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Most people understand that an oil change is essential for maintaining a car. However, everyone may not realize that engine oil is far different from what it used to be. Though the concept is still pretty much the same, motor oil companies have never stopped developing new technology to promote longevity and resistance to creating sludge. As you’re about to see, oil goes through a strenuous testing process to ensure that it is as modern as the cars it goes in.

Take an inside look at the strenuous testing Mobil1 puts its oils through

Mobil1 Ford 4.6-liter V8 engine pistons after 216 hour fuel dilution stress testing oil
4.6L V8 Pistons, post-test | Engineering Explained, Youtube

Jason Fenske from the Youtube channel Engineering Explained got to take a behind-the-scenes look at the testing processes Mobil1 uses on their engine oil and brought us all along for the ride.

The first test Mobil1 puts its oil through consists of effectively creating the worst possible engine efficiency. Mobil1 performs this test with a 4.6-liter Ford V8 engine with a handful of modifications to create conditions in which the gasoline makes its way to the engine oil. This is achieved by cycling the oil and coolant temperature, air-to-fuel ratio, and using pistons with enlarged ring gaps to promote blowby. Additionally, the test uses intentionally dirty fuel with precursors to creating engine sludge.

The test consists of a 216-hour period in which the engine runs continuously. Fenske states that the result is a fuel dilution of between 12 to 15 percent in the oil circulating through the engine. Of course, the goal for dilution in an engine on the road is zero. So, the test effectively creates a worst-case scenario to test the oil’s resistance to creating sludge. Once the test is complete, the engine is disassembled and inspected for sludge and varnish and compared to standardized test requirements.

The next test sees oil in an engine running at five times the average load for 90 hours

In the second test, Mobil1 uses a Chrysler 3.6-liter V6 engine that, again, uses low-quality gasoline that’s extremely hard on the engine compared to pump gas. Additionally, stays at a constant RPM of 3,900. This keeps the oil temperature at 151 degrees celsius for a total of 90 hours. Other than stopping in 20-hour intervals to check the engine’s oil level, it runs continuously throughout the test.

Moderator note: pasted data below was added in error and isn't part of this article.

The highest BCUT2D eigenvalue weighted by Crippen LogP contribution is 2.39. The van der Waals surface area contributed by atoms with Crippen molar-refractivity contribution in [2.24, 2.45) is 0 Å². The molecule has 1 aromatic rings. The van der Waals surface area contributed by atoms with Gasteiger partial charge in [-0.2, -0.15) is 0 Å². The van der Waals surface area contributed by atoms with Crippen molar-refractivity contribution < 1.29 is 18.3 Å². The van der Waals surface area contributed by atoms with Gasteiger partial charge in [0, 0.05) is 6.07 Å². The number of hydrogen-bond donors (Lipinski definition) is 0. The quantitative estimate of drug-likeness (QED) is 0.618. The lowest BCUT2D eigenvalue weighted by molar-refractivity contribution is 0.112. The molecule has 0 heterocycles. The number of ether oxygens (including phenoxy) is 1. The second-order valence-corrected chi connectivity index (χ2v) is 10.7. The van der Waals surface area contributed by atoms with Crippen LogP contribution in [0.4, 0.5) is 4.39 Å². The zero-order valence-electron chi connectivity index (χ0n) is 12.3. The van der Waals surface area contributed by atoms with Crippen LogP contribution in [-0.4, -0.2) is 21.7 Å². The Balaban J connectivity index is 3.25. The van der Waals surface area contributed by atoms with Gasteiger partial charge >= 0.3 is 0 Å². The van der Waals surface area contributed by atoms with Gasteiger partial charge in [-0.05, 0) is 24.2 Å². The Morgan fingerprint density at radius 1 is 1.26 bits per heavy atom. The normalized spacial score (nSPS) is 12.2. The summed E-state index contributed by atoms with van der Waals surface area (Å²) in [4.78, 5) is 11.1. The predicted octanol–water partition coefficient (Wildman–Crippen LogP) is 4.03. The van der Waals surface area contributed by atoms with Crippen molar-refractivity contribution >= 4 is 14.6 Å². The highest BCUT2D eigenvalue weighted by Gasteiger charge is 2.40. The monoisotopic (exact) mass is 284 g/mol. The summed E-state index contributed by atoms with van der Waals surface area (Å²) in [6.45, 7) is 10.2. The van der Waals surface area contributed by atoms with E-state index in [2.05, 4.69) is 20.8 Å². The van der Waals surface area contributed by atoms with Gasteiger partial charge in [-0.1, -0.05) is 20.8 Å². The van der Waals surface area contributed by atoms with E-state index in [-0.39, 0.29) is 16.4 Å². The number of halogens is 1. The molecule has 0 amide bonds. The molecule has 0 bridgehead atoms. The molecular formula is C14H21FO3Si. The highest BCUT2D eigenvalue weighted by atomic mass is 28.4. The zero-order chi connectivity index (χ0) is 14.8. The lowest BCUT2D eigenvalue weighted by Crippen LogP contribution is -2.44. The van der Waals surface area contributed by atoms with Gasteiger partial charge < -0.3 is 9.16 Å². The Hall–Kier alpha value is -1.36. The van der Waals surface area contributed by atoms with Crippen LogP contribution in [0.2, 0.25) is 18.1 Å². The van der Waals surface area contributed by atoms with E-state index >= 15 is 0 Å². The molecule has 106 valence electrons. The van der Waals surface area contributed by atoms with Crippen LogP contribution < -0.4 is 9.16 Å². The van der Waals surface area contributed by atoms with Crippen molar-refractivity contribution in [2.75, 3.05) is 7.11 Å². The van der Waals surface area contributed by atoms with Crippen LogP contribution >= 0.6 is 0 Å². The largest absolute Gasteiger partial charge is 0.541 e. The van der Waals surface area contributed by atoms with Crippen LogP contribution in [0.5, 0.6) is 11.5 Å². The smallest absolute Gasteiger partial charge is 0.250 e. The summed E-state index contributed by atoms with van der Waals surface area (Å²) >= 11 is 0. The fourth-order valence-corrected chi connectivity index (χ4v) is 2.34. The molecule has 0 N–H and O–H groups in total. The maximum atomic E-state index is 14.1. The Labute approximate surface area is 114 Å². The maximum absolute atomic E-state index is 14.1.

The industry standard maximum for viscosity increase is 100 percent. So, an engine oil can no more than double its viscosity when it comes to this test. However, Mobil1 claims that it blows these standards out of the water with its oil, beating this regulation up to 20-fold. This means the oil in question would increase its viscosity by only five percent over the duration of the test.

The test also compares deposits on the pistons against industry standards. The results of which are plainly visible when comparing the third ringland and piston ring groove.

The final test Fenske outlines in the video is a 120,000-mile dynamometer test. Using a 2019 Toyota Rav4 as a testbed for this particular test. The dyno Mobil1 uses alternates the load throughout the test to simulate highway driving, city driving, and climbing a grade.

Mobil1 technicians drain and change the oil at 20,000 miles, then at varying mileages over 20,000 for the remainder of the test. Then, like in previous tests, workers remove and disassemble the engine, inspecting components for excessive wear and sludge.

Additionally, techs closely monitor the engine’s fuel usage is throughout the test. This gives Mobil1 the opportunity to see how the degradation of the oil affects the engine’s efficiency.

Though it may look like the same old engine oil, it’s constantly evolving

Close-up view of motor oil as it is poured from a red container into a blue bucket
Pouring engine oil into a funnel | Tom Kelley Archive/Getty Images

There’s a reason the 3,000-mile oil change is a thing of the past. Between the technology that goes into building modern engines and developing extra long-lasting modern engine oil, your service intervals may be a lot further apart than you think.

Overall, it’s an awesome opportunity to take a look into the behind-the-scenes world of engine oil development. The stress testing process is far more involved than many folks might imagine!


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